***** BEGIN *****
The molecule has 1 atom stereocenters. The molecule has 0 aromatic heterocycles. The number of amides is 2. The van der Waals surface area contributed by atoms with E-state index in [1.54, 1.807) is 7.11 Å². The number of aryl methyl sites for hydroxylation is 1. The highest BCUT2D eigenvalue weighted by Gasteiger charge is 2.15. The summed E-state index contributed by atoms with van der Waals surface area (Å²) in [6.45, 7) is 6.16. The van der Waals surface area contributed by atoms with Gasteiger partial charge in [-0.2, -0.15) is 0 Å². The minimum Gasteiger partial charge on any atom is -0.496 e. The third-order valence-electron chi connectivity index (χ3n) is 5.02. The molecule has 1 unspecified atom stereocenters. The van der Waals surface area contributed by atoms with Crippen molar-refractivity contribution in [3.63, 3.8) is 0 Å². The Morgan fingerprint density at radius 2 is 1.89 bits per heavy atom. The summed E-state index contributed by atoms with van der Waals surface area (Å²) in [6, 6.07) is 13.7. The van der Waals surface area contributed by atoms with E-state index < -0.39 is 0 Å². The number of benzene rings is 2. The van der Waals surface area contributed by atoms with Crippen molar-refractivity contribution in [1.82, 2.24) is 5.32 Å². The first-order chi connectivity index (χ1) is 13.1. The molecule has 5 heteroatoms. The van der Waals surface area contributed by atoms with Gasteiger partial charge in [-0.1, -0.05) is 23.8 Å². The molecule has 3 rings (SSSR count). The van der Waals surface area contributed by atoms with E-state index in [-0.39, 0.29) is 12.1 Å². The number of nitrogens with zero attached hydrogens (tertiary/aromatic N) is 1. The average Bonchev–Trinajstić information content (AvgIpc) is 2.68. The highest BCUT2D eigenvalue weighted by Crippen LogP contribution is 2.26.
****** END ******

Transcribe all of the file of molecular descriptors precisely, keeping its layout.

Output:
The molecule has 1 atom stereocenters. The molecule has 0 aromatic heterocycles. The number of amides is 2. The van der Waals surface area contributed by atoms with E-state index in [1.54, 1.807) is 7.11 Å². The number of aryl methyl sites for hydroxylation is 1. The highest BCUT2D eigenvalue weighted by Gasteiger charge is 2.15. The summed E-state index contributed by atoms with van der Waals surface area (Å²) in [6.45, 7) is 6.16. The van der Waals surface area contributed by atoms with Gasteiger partial charge in [-0.2, -0.15) is 0 Å². The minimum Gasteiger partial charge on any atom is -0.496 e. The third-order valence-electron chi connectivity index (χ3n) is 5.02. The molecule has 1 unspecified atom stereocenters. The van der Waals surface area contributed by atoms with Crippen molar-refractivity contribution in [3.63, 3.8) is 0 Å². The Morgan fingerprint density at radius 2 is 1.89 bits per heavy atom. The summed E-state index contributed by atoms with van der Waals surface area (Å²) in [6, 6.07) is 13.7. The van der Waals surface area contributed by atoms with E-state index < -0.39 is 0 Å². The number of benzene rings is 2. The van der Waals surface area contributed by atoms with Crippen molar-refractivity contribution in [1.82, 2.24) is 5.32 Å². The first-order chi connectivity index (χ1) is 13.1. The molecule has 5 heteroatoms. The van der Waals surface area contributed by atoms with Gasteiger partial charge in [-0.1, -0.05) is 23.8 Å². The molecule has 3 rings (SSSR count). The van der Waals surface area contributed by atoms with E-state index in [-0.39, 0.29) is 12.1 Å². The number of nitrogens with zero attached hydrogens (tertiary/aromatic N) is 1. The average Bonchev–Trinajstić information content (AvgIpc) is 2.68. The highest BCUT2D eigenvalue weighted by Crippen LogP contribution is 2.26.